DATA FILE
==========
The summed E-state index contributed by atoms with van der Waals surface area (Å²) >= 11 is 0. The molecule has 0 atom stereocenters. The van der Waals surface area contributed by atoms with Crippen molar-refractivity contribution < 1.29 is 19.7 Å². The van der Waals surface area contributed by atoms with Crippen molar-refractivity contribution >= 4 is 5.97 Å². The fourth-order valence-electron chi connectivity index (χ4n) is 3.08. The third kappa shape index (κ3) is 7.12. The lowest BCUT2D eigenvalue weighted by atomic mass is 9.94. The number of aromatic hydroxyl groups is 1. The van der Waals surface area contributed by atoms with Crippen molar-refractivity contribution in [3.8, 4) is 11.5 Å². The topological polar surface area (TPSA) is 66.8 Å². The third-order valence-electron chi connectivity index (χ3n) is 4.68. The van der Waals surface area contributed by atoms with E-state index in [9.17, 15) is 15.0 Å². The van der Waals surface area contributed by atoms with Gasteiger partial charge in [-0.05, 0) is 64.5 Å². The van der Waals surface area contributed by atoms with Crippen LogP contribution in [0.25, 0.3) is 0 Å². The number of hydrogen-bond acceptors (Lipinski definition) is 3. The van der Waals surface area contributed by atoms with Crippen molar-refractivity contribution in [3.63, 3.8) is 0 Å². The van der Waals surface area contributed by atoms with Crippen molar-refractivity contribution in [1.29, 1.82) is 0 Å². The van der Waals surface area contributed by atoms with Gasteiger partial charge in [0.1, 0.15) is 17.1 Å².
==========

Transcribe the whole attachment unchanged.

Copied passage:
The summed E-state index contributed by atoms with van der Waals surface area (Å²) >= 11 is 0. The molecule has 0 atom stereocenters. The van der Waals surface area contributed by atoms with Crippen molar-refractivity contribution < 1.29 is 19.7 Å². The van der Waals surface area contributed by atoms with Crippen molar-refractivity contribution >= 4 is 5.97 Å². The fourth-order valence-electron chi connectivity index (χ4n) is 3.08. The third kappa shape index (κ3) is 7.12. The lowest BCUT2D eigenvalue weighted by atomic mass is 9.94. The number of aromatic hydroxyl groups is 1. The van der Waals surface area contributed by atoms with Crippen molar-refractivity contribution in [3.8, 4) is 11.5 Å². The topological polar surface area (TPSA) is 66.8 Å². The third-order valence-electron chi connectivity index (χ3n) is 4.68. The van der Waals surface area contributed by atoms with E-state index in [9.17, 15) is 15.0 Å². The van der Waals surface area contributed by atoms with Gasteiger partial charge in [-0.05, 0) is 64.5 Å². The van der Waals surface area contributed by atoms with Crippen LogP contribution in [0.25, 0.3) is 0 Å². The number of hydrogen-bond acceptors (Lipinski definition) is 3. The van der Waals surface area contributed by atoms with Crippen molar-refractivity contribution in [3.63, 3.8) is 0 Å². The van der Waals surface area contributed by atoms with Crippen molar-refractivity contribution in [1.29, 1.82) is 0 Å². The van der Waals surface area contributed by atoms with Gasteiger partial charge in [0.1, 0.15) is 17.1 Å².